“I was born in 1966 into a Christian family in Bulgaria, and I grew up in a Christian home when it wasn’t so easy to be a Christian,” said my friend and colleague Dr. Stoyko Petkov, founder and director of Studio 865, TWR’s national partner in Sofia, Bulgaria. “Those were the years the big communist propaganda machine was working against Christians and Christian leaders. Christians were marginalized.”
Last Tuesday, Stoyko was honored at the National Religious Broadcasters (NRB) annual convention in Nashville, Tennessee, when he received the Individual Achievement in International Broadcasting Award. In Bulgaria, where only 1 percent of the 7.3 million people are evangelical Christians, he has a passion to reach and equip believers, as well as to present the gospel to unbelievers.
In my interview with Stoyko, I asked him several questions about his life and ministry:
Tell me about your childhood under communism:
My [paternal] grandfather was a preacher. The authorities didn’t like him, and they saw him and the church as a foreign influence. My uncle was one of a few primary contacts for Bible distribution in our country. He was arrested and imprisoned in 1978 and was released in the early 1980s.
As a child, I witnessed the persecution of my parents’ generation by a communist regime. Our church was very alive. The government would not allow the Bible to be taught to those under the age of 18. There were no Sunday schools, so my parents took seriously their responsibility to teach their children the Bible and take us to church. It was during my teenage years  that I decided to repent and follow Christ. That was the beginning of my own personal walk.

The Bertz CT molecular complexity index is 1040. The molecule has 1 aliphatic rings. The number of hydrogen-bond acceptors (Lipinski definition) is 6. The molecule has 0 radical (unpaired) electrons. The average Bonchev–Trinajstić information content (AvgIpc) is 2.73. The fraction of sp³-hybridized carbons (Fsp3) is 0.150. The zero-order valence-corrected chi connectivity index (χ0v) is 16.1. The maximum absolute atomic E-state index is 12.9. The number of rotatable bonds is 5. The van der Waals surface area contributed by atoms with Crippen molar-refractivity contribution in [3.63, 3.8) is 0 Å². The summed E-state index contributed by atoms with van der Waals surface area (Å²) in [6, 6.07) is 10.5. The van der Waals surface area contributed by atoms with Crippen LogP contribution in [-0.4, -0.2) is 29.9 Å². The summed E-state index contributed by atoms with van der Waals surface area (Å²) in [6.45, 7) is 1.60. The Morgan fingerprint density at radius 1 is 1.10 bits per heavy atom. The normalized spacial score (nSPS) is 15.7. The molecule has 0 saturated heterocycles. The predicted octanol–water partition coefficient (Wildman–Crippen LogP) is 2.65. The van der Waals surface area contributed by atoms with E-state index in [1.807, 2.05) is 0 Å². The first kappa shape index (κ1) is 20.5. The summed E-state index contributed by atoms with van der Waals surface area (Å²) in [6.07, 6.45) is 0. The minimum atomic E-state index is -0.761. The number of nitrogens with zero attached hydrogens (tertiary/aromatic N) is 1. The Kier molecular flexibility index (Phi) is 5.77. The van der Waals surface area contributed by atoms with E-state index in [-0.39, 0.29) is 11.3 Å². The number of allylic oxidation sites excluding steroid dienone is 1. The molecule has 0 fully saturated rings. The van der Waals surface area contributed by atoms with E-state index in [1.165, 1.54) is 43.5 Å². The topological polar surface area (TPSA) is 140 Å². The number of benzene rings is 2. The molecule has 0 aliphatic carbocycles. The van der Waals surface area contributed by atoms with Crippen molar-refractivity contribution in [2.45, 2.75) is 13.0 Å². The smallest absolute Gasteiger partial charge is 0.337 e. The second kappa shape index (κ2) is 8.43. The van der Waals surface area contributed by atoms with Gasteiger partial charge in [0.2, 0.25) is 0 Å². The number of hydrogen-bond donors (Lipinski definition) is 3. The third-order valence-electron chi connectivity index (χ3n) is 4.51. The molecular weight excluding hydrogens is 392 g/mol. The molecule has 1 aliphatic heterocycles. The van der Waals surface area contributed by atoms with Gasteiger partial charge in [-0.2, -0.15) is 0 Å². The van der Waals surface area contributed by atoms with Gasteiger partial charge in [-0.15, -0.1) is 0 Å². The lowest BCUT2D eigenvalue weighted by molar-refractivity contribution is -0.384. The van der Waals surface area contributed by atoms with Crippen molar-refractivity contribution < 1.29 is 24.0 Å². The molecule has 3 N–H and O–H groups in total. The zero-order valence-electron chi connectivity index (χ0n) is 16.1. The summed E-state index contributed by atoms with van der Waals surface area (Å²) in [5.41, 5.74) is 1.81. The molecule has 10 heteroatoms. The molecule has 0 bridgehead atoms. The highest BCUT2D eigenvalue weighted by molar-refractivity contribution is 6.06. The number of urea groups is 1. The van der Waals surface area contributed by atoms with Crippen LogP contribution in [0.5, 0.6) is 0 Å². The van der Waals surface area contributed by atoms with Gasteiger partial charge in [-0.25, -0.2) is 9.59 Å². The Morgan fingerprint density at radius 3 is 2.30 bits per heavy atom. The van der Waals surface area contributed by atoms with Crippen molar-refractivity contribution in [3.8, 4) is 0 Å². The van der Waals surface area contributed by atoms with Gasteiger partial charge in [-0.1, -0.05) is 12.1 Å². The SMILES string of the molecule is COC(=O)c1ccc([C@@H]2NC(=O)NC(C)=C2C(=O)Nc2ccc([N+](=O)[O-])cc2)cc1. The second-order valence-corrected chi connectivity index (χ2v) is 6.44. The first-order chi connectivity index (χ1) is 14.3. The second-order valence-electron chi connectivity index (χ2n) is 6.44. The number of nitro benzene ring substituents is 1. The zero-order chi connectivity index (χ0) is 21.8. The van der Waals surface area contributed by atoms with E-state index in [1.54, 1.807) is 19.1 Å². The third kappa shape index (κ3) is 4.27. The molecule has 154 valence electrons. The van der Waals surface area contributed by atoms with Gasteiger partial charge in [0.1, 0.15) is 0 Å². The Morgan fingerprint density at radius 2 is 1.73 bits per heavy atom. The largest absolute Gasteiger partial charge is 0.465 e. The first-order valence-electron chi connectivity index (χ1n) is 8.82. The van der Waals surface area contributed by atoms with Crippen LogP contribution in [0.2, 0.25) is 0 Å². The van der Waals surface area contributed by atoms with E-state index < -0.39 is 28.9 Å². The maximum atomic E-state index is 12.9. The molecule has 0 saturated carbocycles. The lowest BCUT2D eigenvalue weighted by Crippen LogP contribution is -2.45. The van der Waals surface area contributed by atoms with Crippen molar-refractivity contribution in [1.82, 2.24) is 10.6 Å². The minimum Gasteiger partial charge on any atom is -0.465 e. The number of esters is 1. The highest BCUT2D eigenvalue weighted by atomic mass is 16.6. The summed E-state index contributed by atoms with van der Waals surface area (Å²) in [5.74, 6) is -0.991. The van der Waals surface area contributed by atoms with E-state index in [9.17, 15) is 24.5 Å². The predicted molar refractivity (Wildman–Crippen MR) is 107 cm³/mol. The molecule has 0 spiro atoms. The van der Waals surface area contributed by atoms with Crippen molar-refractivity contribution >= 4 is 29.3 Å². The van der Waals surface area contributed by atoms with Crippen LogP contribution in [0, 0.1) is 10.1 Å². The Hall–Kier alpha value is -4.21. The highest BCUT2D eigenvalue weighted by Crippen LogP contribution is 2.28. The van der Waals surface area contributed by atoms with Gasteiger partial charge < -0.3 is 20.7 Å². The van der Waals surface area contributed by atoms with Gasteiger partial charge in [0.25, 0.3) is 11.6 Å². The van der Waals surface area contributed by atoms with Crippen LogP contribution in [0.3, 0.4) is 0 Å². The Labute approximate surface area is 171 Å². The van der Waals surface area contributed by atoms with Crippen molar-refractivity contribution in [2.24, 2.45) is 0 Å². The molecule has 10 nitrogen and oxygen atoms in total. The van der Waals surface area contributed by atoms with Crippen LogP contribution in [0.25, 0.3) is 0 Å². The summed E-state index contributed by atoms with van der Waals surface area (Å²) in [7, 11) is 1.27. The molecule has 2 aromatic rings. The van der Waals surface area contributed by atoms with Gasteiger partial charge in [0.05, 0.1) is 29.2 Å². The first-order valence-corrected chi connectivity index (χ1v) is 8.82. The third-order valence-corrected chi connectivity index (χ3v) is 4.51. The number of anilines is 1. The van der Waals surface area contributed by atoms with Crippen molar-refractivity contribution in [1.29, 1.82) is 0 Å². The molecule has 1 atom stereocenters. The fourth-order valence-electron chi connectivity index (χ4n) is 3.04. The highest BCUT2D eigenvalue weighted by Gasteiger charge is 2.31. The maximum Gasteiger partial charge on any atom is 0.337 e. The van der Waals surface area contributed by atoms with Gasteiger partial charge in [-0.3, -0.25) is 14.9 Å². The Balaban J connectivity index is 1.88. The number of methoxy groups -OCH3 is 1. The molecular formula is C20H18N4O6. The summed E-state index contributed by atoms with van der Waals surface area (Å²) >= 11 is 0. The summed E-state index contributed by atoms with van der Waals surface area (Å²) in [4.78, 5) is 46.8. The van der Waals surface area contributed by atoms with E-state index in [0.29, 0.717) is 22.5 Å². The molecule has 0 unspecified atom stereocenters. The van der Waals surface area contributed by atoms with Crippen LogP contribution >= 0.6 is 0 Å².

How did the Lord lead you to establish Studio 865?
In the late 1980s, during the time of perestroika [the attempt to reform the Soviet system], I considered leaving the country. I didn’t know about TWR but only about the radio programs aired [to my country] from the outside. I visited my uncle in Finland who worked for TWR-UK [United Kingdom] to produce Bulgarian programs.
When the Berlin wall fell in 1989, I contacted TWR to learn if there was a need for Bulgarian producers. By invitation, in January 1990, I and two friends relocated to Vienna, Austria, to be trained in radio and TV production. We moved back to Bulgaria in 1991 and established Studio 865. It was the first Christian media organization established after the fall of communism and it’s the largest.
In 1995 we established a Christian newspaper, Evangelical Newspaper. By 1996, in partnership with other ministries, we had the first Roma [Gypsy] language broadcast in Balkan Romani aired by TWR in Europe, and it was produced by two Roma pastors and one lady. We also have a weekly television program. In September 2011, we established a web presence (www.radio865.com).
What does the NRB award mean to you?
Yes, it is individual [award], but this is also for the work and labor of all my colleagues. I’m very blessed with a good team who believe in what we’re doing and who are ready to take it to the next level.
Being a parachurch organization in a country where there is no history of it is challenging. You need strong church leadership who is willing to back you up. Our focus is to strengthen the church, support the church and to work together. We have the same kingdom purpose.
How can we pray for your ministry?
We’re dependent on donations for support. Our desire is for our people to have ownership of this project. Please pray for us.
Photo Credit: Benjamin Tangeman
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